Last week, automobiles in part of Nevada seemed to think for themselves. Locksmiths, car dealerships and towing companies were flooded with calls from people who said their keyless entry devices didn’t work.

In, Juliet V. Casey, J.M. Kalil and Keith Rogers quote Nellis Air Force Base spokesman Mike Estrada as saying, “Maybe it’s those little green men up north [in Area 51]. Are there sun spots? I’ve been trying to figure it out. It happened to me right after lunch.” Estrada had to use his key to unlock his car door, setting off his alarm.

ABC Locksmiths received 30 calls from drivers whose the key systems failed. ABC dispatcher Milo Ferguson says, “My car is one of them. It’s some kind of electrical disturbance. Either that or a nuclear bomb went off a few miles from here.”

Quality Towing received 25 calls, and the Country Ford dealership got more than 100 calls. Katie Baumann, service operator for the dealership, contacted Ford headquarters and was told that “a lot of static electricity in the air could be messing up the radio waves.”

“Solar flares can produce and eject large numbers of charge particles, and usually the Earth’s magnetic field deflects them before they enter the atmosphere,” says physicist Malcolm Nicol. “But if they are very large, they have been known to destroy the electronics systems in satellites and cause other problems down here.” But if it was a solar flare, why would it affect cars in only one small part of Nevada?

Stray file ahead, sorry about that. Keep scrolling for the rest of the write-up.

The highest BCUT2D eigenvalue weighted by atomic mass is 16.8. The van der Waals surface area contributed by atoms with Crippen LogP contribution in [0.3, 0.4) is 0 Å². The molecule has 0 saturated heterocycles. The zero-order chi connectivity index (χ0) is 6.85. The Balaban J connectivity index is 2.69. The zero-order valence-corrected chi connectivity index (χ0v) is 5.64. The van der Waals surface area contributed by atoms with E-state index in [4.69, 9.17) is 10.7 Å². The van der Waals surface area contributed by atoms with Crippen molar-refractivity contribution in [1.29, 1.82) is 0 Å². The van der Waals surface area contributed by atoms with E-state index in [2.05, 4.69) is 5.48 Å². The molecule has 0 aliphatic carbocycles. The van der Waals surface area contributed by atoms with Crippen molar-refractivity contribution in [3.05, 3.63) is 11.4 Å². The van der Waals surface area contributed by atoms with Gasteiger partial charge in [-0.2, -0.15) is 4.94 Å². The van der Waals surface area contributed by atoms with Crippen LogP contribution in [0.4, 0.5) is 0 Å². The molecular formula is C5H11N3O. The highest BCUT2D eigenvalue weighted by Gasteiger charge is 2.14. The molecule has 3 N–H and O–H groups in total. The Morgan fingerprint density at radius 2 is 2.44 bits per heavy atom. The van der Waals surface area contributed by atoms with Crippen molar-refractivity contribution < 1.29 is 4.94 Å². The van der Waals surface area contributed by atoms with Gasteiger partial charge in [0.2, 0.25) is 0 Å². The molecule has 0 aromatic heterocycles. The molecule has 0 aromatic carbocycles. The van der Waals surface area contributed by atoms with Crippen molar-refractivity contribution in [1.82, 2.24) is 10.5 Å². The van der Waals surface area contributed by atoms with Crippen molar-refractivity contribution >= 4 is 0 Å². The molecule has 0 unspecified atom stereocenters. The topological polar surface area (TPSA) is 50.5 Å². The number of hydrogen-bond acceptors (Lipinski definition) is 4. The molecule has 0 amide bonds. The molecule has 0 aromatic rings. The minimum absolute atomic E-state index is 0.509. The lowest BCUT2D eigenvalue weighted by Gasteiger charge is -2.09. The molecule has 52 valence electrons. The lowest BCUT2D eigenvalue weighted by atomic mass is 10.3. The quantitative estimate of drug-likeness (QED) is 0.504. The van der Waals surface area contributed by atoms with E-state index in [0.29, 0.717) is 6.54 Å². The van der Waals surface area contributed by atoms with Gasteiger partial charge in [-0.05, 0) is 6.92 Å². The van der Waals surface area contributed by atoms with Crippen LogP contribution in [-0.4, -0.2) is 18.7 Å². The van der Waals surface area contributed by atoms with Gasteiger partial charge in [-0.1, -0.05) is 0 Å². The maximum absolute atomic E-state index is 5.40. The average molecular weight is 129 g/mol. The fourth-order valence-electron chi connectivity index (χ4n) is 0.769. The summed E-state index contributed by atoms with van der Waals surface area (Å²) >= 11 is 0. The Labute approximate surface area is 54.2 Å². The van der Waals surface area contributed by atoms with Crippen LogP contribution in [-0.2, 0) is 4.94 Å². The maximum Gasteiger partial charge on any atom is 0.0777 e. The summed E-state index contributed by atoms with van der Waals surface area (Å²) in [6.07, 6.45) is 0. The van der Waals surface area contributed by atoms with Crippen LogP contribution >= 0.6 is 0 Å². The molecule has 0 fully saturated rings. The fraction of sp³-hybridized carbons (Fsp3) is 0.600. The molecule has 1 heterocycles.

The FCC says the low-power radio frequency transmitters used by keyless entry devices is similar to those in garage door openers, remote-controlled toys, cordless telephones, alarm systems and the wireless computer networks. These are unlicensed frequencies, and can fail when they?re near an antenna emitting high radio frequency energy. Some Ford and GM keyless entry systems use the same radio spectrum bands that are used in military operations. The U.S. Commerce Department’s website says, “These bands are heavily used worldwide for critical military air-traffic control and tactical training communications.”

The FCC’s Paul Oei heard about an incident several years ago in which garage door openers stopped working in an area when Air Force One was nearby. He says, “Who knows what the military could be using at any given time?”

John Pike, of, says jamming, which interferes with an enemy’s radar, could be responsible. He says, “The military is certainly capable of fibbing about these things. But, for the military to have done it, they would have to have seriously miscalculated the effects of some test.”

Estrada says, “We’ve got a jammer in the inventory, but I don’t think we’ve got any out here, let alone flying.” Chuck Clark, who lives in Rachel, which is closer to Area 51, says, “We get electronic jamming all the time.”

Sunspots can do strange things?did they cause a major disaster in the past?

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